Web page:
Last Sunday was our annual trek out to Calera to visit Thomas the Train. But this year, we managed to get there earlier than usual, and it was much less crowded than it has been in the past. These two factors gave us ample opportunity to explore everything else at the location – something we’d never really done before.
The destination in question is the Heart of Dixie Railroad Museum. I will readily admit that I have a subconscious avoidance-reaction to any location with the word “Museum” in the title. This can be traced back to my childhood where I, a very efficient and quite impatient child, had to wait on my mother, a person with zero concept of the passage of time (literally – it was a big eureka moment for my parent’s marriage when they figured this out) who greatly enjoyed reading every placard, and observing every angle of the most obscure artifact. Combine this with the fact that I was homeschooled and therefore visited all the museums with my mother and…I have an aversion to the word Museum.
(I’m sorry I was such a naggy kid, Mom. I fully appreciate all your efforts now. But I’d rather appreciate them NOT at a museum, if you don’t mind.)
So that also may be why I’ve never explored the location of our Thomas trips before.
But I can now say definitively that, Thomas weekend or not, every little (and big) train lover needs to visit this museum. Admission is free, and they have some fantastic artifacts of train culture gone by, almost all being open to being climbed upon and explored up close.
(And very few placards to be read.)
They have rows of old rail cars, engines, and cabooses to check out,
and train tracks to (safely) play on – because what kid doesn’t want to play on train tracks?
(Notice Thomas chugging into the station in the top left corner in the above picture. He’s pretty cool, too.)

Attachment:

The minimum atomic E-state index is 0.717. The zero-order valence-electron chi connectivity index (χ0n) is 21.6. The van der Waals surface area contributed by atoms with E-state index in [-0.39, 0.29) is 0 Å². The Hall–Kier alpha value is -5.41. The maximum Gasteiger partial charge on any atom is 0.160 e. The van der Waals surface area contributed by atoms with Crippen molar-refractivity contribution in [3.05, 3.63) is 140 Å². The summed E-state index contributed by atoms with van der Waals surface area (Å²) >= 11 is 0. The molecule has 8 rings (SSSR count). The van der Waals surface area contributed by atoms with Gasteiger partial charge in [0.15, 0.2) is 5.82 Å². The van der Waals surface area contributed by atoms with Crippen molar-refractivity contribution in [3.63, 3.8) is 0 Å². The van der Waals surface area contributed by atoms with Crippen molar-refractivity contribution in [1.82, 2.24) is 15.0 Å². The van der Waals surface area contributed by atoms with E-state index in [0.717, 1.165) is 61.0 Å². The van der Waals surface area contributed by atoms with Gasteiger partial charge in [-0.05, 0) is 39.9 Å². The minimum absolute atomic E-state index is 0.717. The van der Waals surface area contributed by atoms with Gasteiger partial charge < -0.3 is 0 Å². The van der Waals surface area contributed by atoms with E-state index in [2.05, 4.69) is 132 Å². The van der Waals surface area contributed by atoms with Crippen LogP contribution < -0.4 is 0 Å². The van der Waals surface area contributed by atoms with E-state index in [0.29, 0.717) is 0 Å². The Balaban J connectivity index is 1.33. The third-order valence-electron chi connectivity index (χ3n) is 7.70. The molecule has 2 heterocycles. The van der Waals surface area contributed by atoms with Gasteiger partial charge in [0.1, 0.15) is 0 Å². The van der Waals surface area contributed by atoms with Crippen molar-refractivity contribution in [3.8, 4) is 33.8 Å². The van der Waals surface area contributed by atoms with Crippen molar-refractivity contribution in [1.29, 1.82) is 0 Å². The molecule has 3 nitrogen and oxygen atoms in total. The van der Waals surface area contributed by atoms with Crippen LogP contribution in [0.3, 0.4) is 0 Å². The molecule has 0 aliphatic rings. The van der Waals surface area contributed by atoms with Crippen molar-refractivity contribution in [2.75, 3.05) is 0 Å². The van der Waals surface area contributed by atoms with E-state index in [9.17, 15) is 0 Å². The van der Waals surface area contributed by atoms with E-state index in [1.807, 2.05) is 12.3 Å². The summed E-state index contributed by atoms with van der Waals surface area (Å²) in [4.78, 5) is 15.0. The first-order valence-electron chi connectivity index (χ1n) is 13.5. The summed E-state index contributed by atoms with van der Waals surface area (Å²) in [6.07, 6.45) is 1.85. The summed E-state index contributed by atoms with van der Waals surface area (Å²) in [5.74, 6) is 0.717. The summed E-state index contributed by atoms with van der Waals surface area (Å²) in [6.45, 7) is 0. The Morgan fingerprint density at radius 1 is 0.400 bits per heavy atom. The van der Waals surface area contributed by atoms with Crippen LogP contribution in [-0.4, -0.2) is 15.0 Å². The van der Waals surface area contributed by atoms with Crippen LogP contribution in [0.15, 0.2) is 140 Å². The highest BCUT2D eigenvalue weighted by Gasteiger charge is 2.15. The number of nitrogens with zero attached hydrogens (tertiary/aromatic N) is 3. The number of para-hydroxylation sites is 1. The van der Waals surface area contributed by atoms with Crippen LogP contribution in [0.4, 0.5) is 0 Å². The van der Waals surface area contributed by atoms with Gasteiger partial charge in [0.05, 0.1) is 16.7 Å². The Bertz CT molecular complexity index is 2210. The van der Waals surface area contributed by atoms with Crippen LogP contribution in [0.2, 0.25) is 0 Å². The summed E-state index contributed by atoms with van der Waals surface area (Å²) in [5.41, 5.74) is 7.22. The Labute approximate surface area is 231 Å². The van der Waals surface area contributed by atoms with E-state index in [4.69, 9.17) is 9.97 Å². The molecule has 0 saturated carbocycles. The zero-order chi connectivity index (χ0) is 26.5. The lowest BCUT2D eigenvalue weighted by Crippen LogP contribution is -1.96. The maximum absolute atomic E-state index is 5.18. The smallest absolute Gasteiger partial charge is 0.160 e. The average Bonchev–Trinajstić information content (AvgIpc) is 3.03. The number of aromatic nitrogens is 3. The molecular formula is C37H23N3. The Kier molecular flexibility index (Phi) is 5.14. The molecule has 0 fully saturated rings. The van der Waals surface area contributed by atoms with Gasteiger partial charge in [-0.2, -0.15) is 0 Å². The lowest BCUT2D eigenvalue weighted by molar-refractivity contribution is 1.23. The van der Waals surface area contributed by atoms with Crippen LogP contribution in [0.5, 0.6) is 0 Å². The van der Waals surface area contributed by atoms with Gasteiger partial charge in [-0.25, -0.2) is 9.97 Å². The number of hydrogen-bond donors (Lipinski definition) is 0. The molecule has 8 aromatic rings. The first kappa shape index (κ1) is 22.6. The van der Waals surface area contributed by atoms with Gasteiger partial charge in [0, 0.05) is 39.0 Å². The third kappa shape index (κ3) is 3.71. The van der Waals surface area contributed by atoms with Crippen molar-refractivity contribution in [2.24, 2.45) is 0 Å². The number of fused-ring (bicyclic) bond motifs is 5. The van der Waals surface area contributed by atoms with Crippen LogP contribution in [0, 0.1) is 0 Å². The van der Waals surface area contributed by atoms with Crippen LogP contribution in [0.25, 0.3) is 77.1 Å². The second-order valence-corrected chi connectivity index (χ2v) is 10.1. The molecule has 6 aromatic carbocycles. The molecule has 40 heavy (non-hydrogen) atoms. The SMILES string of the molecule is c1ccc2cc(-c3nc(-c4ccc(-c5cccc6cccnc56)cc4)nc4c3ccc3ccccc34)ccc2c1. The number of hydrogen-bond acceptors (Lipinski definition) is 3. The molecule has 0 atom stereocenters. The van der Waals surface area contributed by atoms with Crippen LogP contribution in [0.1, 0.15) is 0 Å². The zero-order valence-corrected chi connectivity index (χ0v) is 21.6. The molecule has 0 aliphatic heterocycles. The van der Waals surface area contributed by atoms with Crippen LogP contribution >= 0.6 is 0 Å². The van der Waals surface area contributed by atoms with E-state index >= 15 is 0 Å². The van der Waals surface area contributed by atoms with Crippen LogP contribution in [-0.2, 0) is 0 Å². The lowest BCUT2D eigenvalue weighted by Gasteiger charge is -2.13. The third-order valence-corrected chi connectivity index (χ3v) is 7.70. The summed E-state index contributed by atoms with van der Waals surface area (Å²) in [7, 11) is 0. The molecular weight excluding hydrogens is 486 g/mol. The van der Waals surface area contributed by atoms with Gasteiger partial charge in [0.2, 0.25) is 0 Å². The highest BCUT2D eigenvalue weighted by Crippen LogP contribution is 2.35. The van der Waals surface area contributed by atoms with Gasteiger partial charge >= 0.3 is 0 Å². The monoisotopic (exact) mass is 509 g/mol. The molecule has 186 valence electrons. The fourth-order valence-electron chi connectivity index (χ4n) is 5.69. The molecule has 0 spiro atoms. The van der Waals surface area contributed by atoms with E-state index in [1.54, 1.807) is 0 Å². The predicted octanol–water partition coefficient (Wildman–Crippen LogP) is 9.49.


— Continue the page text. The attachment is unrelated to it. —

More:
They have old railway crossing signs that still function, manual track-changing cranks that really do shift the tracks,
and really, really fantastic trains. It’s basically the best playground ever for the train-obsessed.
And all those families who want to get their family photos made on train tracks? This would be the place to do it. (I emailed the museum to see if they allow that, but I haven’t gotten an answer yet. I’ll update if I do.)
Seeing Thomas, of course, was fantastic as well,
Along with meeting Sir Topham Hatt,
getting to buy Thomas umbrellas,
And some Masters-Level golfing.
As usual, Thomas got a Hero’s welcome from Noah…and Ali. Because you don’t get too old for your first hero.
And this year our ride took place on the Double Decker train car, which was pretty much thrilling.
(And it had a nice view.)
The train cars used for Thomas’ rides belong to the Museum, and so there are other opportunities to ride on them, as well.
Since Sunday, Noah has asked me daily if we can go back and visit the trains. He knows he only gets to visit Thomas once a year, but now that he’s discovered everything else out there, he’d very much like to take a daily trek to the train yard, peeking into windows and imagining all sorts of adventures.
And I have to admit…I kinda want to go back, too.
(Especially if I could figure out how to photograph a sunset behind those trains.)
Disclaimer: This post was not sponsored or requested by anyone. I’m just so thrilled that I discovered that I, too, can enjoy museums that I wanted to share it with you. Plus it’s a really fun place to take pictures.